Whenever some important sports event looms, the popular press inevitably comes up with articles about the loss of productivity during said event. The quoted numbers have always been a mystery to me, as I have yet to see any serious study about this. Well, now there is one, sort of.
Michael Ehrmann and David-Jan Jansen analyze stock market activity during the 2010 FIFA World Cup in South Africa. Using minute by minute activity from 15 stock markets, they find that there are markedly fewer trades when games are on, especially when the home side plays, roughly half of normal trades. That may be because traders are less attentive to markets, but also because domestic investor are less on the ball, so to say. The effect is amplified by goals.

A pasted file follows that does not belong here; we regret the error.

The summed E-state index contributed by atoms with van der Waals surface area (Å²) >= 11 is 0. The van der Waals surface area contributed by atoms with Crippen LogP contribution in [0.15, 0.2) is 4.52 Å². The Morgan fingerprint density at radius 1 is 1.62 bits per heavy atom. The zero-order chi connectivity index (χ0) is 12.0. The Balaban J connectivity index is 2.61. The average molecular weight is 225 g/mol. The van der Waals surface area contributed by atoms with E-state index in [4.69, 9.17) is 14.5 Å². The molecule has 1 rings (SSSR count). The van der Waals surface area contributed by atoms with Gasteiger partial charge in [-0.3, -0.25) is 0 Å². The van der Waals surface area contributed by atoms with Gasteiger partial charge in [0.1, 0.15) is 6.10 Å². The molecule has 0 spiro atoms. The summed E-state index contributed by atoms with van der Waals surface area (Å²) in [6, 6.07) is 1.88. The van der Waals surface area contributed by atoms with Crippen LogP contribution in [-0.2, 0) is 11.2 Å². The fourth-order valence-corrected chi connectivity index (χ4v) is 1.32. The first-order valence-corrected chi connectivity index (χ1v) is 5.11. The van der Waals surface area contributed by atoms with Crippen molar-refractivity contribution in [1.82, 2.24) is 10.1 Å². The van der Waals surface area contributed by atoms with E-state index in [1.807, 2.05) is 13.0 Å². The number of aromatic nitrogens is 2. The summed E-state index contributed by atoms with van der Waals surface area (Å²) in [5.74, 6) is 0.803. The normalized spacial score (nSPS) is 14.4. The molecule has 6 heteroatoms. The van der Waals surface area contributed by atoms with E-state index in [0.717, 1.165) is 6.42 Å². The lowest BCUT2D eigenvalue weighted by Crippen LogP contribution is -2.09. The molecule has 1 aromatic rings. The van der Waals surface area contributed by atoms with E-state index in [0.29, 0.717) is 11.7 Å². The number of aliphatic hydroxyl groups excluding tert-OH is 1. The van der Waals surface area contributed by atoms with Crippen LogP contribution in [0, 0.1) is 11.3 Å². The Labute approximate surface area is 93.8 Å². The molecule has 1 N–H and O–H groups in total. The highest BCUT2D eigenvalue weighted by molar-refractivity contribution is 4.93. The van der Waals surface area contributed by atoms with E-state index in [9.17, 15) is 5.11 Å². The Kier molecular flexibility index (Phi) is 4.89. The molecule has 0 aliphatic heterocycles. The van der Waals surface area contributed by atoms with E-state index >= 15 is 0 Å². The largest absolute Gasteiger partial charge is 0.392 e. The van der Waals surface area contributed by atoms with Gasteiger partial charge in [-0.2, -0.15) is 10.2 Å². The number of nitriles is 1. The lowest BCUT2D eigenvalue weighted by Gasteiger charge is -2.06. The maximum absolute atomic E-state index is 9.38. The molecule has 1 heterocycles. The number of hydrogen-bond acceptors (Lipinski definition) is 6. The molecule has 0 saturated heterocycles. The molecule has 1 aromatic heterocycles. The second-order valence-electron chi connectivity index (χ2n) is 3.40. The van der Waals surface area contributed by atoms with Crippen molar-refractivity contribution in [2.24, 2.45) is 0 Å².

There are other times when attention is decreasing, such as lunchtime. The decrease in trades may have some welfare implications, as some arbitrage opportunities are not taken. However, it appears to be more serious that there is a change in patterns for prices during those football matches, unlike lunch time. Indeed, the cross-section of returns across firms is lower, and the correlation of domestic prices with world prices drops by 20% when a game is on. I cannot quite quantify how much of a welfare consequence this is, I would need a model for that, but I guess this is not negligible. NB: these effects are also present on US stock markets, despite the marginal interest in soccer.